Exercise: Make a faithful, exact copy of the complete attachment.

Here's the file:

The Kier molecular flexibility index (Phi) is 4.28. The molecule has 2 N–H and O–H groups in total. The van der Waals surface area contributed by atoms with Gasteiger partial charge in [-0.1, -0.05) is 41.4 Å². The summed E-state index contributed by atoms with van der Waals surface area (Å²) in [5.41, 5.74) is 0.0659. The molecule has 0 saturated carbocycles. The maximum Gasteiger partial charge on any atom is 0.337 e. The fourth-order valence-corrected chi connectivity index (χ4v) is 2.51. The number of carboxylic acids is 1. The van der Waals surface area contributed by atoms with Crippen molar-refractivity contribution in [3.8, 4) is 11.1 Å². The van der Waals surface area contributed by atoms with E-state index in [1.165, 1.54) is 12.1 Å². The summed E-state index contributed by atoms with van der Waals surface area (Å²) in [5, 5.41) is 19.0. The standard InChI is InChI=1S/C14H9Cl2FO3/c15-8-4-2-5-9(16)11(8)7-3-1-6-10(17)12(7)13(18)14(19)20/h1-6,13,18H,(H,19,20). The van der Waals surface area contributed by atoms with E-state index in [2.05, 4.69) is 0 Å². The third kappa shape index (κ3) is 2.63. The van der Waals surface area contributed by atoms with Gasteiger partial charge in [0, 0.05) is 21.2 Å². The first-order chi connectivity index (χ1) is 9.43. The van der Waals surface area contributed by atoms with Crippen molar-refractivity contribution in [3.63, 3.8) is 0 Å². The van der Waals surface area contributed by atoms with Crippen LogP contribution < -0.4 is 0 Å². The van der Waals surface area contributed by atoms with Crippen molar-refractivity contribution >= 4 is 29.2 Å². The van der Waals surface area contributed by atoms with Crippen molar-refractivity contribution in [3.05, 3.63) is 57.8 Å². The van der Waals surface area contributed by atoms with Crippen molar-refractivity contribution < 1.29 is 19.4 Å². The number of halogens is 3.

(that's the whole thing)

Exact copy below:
The Kier molecular flexibility index (Phi) is 4.28. The molecule has 2 N–H and O–H groups in total. The van der Waals surface area contributed by atoms with Gasteiger partial charge in [-0.1, -0.05) is 41.4 Å². The summed E-state index contributed by atoms with van der Waals surface area (Å²) in [5.41, 5.74) is 0.0659. The molecule has 0 saturated carbocycles. The maximum Gasteiger partial charge on any atom is 0.337 e. The fourth-order valence-corrected chi connectivity index (χ4v) is 2.51. The number of carboxylic acids is 1. The van der Waals surface area contributed by atoms with Crippen molar-refractivity contribution in [3.8, 4) is 11.1 Å². The van der Waals surface area contributed by atoms with E-state index in [1.165, 1.54) is 12.1 Å². The summed E-state index contributed by atoms with van der Waals surface area (Å²) in [5, 5.41) is 19.0. The standard InChI is InChI=1S/C14H9Cl2FO3/c15-8-4-2-5-9(16)11(8)7-3-1-6-10(17)12(7)13(18)14(19)20/h1-6,13,18H,(H,19,20). The van der Waals surface area contributed by atoms with E-state index in [2.05, 4.69) is 0 Å². The third kappa shape index (κ3) is 2.63. The van der Waals surface area contributed by atoms with Gasteiger partial charge in [0, 0.05) is 21.2 Å². The first-order chi connectivity index (χ1) is 9.43. The van der Waals surface area contributed by atoms with Crippen molar-refractivity contribution in [3.63, 3.8) is 0 Å². The van der Waals surface area contributed by atoms with Crippen LogP contribution < -0.4 is 0 Å². The van der Waals surface area contributed by atoms with Crippen molar-refractivity contribution >= 4 is 29.2 Å². The van der Waals surface area contributed by atoms with Crippen molar-refractivity contribution in [3.05, 3.63) is 57.8 Å². The van der Waals surface area contributed by atoms with Crippen molar-refractivity contribution < 1.29 is 19.4 Å². The number of halogens is 3.